After five years, Ebola has come back.
According to AFP on February 14, Ebola has occurred again in southeastern Guinea recently. The country’s health department has confirmed seven cases of infection, including three deaths. This is about five years after the last Ebola outbreak in West Africa.
WHO said it would quickly travel to Guinea for assistance and deliver the vaccine to Conakry, the capital of Guinea, as soon as possible.
Zakoba Keita, director of Guinea’s National Health Security Agency, told the media on the 14th local time that the country is in the middle of an Ebola “epidemic”. The seven confirmed cases reported include four men and three women.
A funeral accelerates the spread of the virus
Keita said that as far as the current situation is, the first confirmed case of the Ebola epidemic in Guinea is a nurse who died after contracting the virus at the end of January this year and was buried on February 1.
In the following days, many people who attended her funeral developed symptoms such as diarrhea, vomiting and fever.
On the 14th, a laboratory in Conakry, the capital, tested the virus samples and confirmed that the patient was infected with Ebola virus.
Keita said that people diagnosed with Ebola virus have been quarantined, investigators are tracking all those who have attended the funeral (dead nurses), and experts hope to find out the source of the Ebola epidemic.
Guinea’s health minister Remy Rama told the media that he was “concerned” about the current situation, but Guinea already has experience in dealing with the Ebola epidemic, and the emergence of an Ebola vaccine helps to curb the spread of the virus.
Why does the reappearance of Ebola in Guinea cause concern?
The re-emergence of Ebola cases in Guinea is worrying because the existing cases are concentrated in the Nzerekore region in southeastern Guinea.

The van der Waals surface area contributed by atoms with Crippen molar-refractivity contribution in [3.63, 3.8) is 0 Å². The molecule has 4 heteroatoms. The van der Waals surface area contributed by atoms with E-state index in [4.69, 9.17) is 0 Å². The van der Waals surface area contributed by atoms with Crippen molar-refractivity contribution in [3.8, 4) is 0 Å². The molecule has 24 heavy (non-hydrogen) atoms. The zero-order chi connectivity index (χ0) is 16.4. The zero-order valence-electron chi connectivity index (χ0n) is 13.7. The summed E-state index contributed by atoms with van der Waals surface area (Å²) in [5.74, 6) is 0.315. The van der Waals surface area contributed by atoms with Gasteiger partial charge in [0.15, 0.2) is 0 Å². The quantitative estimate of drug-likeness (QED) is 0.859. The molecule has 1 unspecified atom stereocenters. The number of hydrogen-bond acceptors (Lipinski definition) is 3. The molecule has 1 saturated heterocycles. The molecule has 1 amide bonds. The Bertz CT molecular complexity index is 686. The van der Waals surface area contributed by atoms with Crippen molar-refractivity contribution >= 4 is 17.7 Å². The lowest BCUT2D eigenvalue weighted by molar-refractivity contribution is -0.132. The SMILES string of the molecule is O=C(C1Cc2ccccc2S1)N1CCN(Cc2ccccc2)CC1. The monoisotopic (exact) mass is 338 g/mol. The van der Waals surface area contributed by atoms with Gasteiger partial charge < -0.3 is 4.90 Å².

In December 2013, it was from this region that the Ebola outbreak quickly spread to Liberia, Sierra Leone, Nigeria, Mali and the United States.
From the outbreak in West Africa in 2013 to the WHO officially declared the end of the epidemic in 2016, Ebola has claimed more than 11,300 lives.
Ebola has never really left Africa.
In addition to Guinea, Ebola cases are currently present in the Democratic Republic of the Congo in central Africa.
According to Reuters, the health department of the Democratic Republic of the Congo announced on the 14th that new cases of Ebola infection had been found in North Kivu Province in the eastern part of the country, the fourth confirmed case of Ebola reported in the country since February.
The authorities of the Democratic Republic of the Congo have not yet determined whether the current sporadic cases will constitute a new Ebola epidemic, and serum samples of infected people are being tested to determine whether the virus strain is related to the previous outbreak.
It was only on November 18 last year that the government of the Democratic Republic of the Congo announced the end of the country’s 11th Ebola epidemic.
Ebola virus was first discovered near the Ebola River in the Democratic Republic of the Congo in 1976, and since then, Ebola outbreaks have appeared in the Democratic Republic of the Congo from time to time.
Following the Ebola outbreak in West Africa, the tenth round of Ebola outbreak occurred in the Democratic Republic of the Congo from August 2018 to June 2020, killing more than 2,000 people.
The origin of Ebola virus is still a mystery. It is mainly transmitted by direct contact with the body fluids of infected people or animals.
Once infected, people will have fever, vomiting, bleeding, diarrhea and other symptoms, which will endanger lives in serious cases.
500,000 doses of global vaccine emergency reserve
In November 2019, Ervebo, an Ebola vaccine produced by Mercadon, was licensed to be listed in the European Union, becoming the world’s first Ebola vaccine officially approved for market.
Another experimental Ebola vaccine developed by Johnson & Johnson was also tested in provinces with severe epidemics in the Democratic Republic of the Congo in the same year.
The World Health Organization, the United Nations Children’s Fund, the International Federation of Red Cross and Red Crescent Societies and other organizations jointly announced on January 11 this year that they would establish a global Ebola vaccine stockpile.
Once the epidemic breaks out again in the future, vaccines can be quickly mobilized and immunized for high-risk groups, thus curbing the spread of the virus.
The first batch of vaccines entered the stock totaled 6,890, and it is expected to complete the stockpile of 500,000 in two to three years.